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What You Need To Know About Credit Card Interest:Trailing Interest a.k.a Risidual Interest

My friend called me yelling that her credit card company was cheating her and that she was going to sue them. I looked at the phone wondering what in the world she was talking about. It turns out she is not being cheated. I didn’t think she was. I knew it had to be something that she didn’t really understand about her account. I was right. She emailed me six months of her statements trying to convince me that she was being cheated. I got it immediately. I know how it feels to pay bills and then see charges that you don’t think that you deserve. So here we go.

If you have never heard of trailing interest a.k.a. residual interest then you may have lucked out in some ways. My friend, like many other Americans, paid off her credit card when she received her income tax return. She called the company and asked what she needed to pay to get to a zero balance. That was a great first step, and she paid the total balance on the account. Well, the next month she received a bill that she owed another $13.28. She was livid because she hadn’t charged anything and she couldn’t figure out how she was being charged interest on zero balance.

Trailing interest is just what it sounds like. It trails from the time you make your purchase. Your statement closing date and payment due date are not on the same day, so there are a few days in between that allow interest to be accrued, so even if you pay the entire bill off, if you have not calculated the daily interest percentage and you have carried a balance for more than one billing cycle you may experience trailing interest. Most credit card companies can calculate the daily rate for you and tell you what you need to pay, but others may not allow you to overpay an account for a lot of different reasons.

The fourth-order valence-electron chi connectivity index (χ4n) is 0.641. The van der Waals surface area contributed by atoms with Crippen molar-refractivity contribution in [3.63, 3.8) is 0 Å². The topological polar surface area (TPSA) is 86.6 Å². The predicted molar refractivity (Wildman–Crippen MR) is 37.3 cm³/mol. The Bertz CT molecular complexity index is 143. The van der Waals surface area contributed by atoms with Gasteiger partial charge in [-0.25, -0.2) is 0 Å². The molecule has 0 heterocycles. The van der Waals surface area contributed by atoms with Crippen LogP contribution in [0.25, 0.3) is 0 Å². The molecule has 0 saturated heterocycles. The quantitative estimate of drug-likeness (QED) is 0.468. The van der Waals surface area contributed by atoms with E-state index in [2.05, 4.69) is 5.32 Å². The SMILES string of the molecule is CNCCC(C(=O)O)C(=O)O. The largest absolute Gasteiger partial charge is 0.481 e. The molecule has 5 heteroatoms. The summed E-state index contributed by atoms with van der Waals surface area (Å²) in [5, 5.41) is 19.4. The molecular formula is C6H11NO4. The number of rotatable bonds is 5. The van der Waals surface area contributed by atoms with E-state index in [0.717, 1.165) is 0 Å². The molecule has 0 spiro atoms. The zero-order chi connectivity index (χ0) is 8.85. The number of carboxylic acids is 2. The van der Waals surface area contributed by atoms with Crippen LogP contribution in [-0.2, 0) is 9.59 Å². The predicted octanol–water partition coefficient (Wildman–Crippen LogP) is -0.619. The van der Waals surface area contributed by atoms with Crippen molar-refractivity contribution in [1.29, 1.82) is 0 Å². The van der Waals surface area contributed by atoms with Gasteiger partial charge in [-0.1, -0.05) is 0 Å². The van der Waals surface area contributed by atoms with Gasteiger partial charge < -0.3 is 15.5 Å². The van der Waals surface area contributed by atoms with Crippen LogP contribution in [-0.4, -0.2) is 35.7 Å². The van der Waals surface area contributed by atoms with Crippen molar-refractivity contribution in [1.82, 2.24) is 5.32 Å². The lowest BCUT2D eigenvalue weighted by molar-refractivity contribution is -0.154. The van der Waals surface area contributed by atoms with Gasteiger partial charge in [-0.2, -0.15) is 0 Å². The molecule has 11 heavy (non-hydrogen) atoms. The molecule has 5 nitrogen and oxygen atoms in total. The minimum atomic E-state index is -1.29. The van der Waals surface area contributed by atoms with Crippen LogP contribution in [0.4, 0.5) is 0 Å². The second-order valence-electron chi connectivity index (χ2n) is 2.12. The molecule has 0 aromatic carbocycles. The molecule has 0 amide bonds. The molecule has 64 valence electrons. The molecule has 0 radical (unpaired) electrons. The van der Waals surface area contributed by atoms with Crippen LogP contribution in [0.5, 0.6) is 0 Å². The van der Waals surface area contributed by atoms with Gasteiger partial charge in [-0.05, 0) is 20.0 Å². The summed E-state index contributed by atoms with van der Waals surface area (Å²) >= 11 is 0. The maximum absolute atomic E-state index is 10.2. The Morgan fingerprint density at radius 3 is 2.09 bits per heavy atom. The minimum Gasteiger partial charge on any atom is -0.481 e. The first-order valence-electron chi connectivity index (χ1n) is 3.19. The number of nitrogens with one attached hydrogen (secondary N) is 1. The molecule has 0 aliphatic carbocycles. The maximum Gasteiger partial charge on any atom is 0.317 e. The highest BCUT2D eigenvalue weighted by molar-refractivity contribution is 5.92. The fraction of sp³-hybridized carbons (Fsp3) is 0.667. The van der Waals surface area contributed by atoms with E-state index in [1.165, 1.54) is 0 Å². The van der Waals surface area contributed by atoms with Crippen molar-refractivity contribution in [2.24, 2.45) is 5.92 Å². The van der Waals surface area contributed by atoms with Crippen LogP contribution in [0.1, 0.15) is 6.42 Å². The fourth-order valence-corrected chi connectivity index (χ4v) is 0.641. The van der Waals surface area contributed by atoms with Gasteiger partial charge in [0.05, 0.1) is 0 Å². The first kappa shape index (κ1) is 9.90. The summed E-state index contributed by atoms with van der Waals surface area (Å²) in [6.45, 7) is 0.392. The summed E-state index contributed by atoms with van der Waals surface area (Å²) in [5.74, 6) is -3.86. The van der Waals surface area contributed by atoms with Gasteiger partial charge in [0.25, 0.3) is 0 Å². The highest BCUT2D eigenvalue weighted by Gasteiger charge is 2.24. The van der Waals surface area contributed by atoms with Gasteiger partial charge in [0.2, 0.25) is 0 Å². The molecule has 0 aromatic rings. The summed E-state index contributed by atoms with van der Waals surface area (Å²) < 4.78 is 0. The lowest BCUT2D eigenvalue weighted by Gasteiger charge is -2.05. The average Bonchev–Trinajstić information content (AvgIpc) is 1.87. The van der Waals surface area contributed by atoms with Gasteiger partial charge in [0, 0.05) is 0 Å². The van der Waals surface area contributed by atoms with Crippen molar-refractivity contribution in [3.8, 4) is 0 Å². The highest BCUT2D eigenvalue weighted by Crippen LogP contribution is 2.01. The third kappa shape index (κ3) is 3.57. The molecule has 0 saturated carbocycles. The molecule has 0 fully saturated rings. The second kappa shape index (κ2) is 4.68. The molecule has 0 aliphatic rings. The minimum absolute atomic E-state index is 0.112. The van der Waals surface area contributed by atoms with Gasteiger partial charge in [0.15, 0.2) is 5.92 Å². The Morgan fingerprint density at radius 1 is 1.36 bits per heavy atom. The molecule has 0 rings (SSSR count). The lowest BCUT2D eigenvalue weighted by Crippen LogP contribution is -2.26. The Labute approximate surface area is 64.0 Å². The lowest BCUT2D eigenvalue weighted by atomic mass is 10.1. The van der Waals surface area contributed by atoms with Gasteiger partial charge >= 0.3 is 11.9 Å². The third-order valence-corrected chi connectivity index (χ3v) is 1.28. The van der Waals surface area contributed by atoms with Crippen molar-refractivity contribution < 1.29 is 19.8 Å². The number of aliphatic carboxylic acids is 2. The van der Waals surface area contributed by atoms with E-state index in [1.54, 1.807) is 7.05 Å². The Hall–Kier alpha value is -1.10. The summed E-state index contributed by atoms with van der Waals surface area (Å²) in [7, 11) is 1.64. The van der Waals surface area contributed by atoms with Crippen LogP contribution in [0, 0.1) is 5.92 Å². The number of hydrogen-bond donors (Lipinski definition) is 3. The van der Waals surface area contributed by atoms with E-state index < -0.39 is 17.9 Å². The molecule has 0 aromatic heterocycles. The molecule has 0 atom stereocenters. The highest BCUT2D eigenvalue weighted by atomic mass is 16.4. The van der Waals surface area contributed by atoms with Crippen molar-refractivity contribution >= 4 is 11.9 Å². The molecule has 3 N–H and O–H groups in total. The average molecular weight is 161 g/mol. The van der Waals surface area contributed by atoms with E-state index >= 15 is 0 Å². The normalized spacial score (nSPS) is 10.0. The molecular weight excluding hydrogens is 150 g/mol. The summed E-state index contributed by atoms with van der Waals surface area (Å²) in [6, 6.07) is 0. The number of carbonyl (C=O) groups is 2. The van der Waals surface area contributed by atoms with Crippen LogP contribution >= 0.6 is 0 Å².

Firstly, please always take note of your interest rate and understand that it is an annual rate, so you can multiply it by 12 and then divide it by the number of days in the month to get your daily interest rate. Typically you have a minimum of 25 days to pay your credit card bill from when your statement closes. That leads to the second thing that you should know, which is when your statement closes. Lastly, know when your bill is due each month. If you are not going to look online for your statement, then don’t get paperless statements. Instead, set your account for automatic billing, so that you do not forget to pay your credit card bill by the due date. Credit card companies make millions of dollars each year off late payments, if you can’t pay the entire bill then at least pay the minimum amount due by the due date or don’t use the card.

Your payment history and account usage are typically reported every 30 days, so if you are more than 30 days late then it is likely going to; number one be reported to the major credit bureaus, and number 2 kick starts your penalty interest. What? Yeah, most cards have a penalty interest that will kick in if you are late on your payment. So, not only are you getting a late fee, but you are also being charged a higher interest rate if you carry a balance.

Now you know, and my friend knows about trailing interest. My suggestions are as follows: Take some time to review your credit card accounts. Note your interest Keep track of your statement ending date Keep track of your statement closing date Set up autopay Know if a penalty interest exists on your account Ask if you qualify for a lower interest rate (Yes, you can ask for a lower interest rate) Keep your credit usage below 50% (some say 30, but 50 is good). Know if you have a variable or fixed interest rate (I will discuss this next time)

Credit Karma is a free credit monitoring app that you can download to help you keep track of your credit. Most credit cards also offer free FICO (credit score) viewing that is not a hit to your credit. You can also obtain your credit report once a year for free from all three major credit bureaus (you can always get a free credit report anytime you have been denied credit), maybe pull one every four months to take a look and see where you are. Your credit is worth the $30 it cost to pull the report if you have to pay for it.

Be financially savvy!

The Writer

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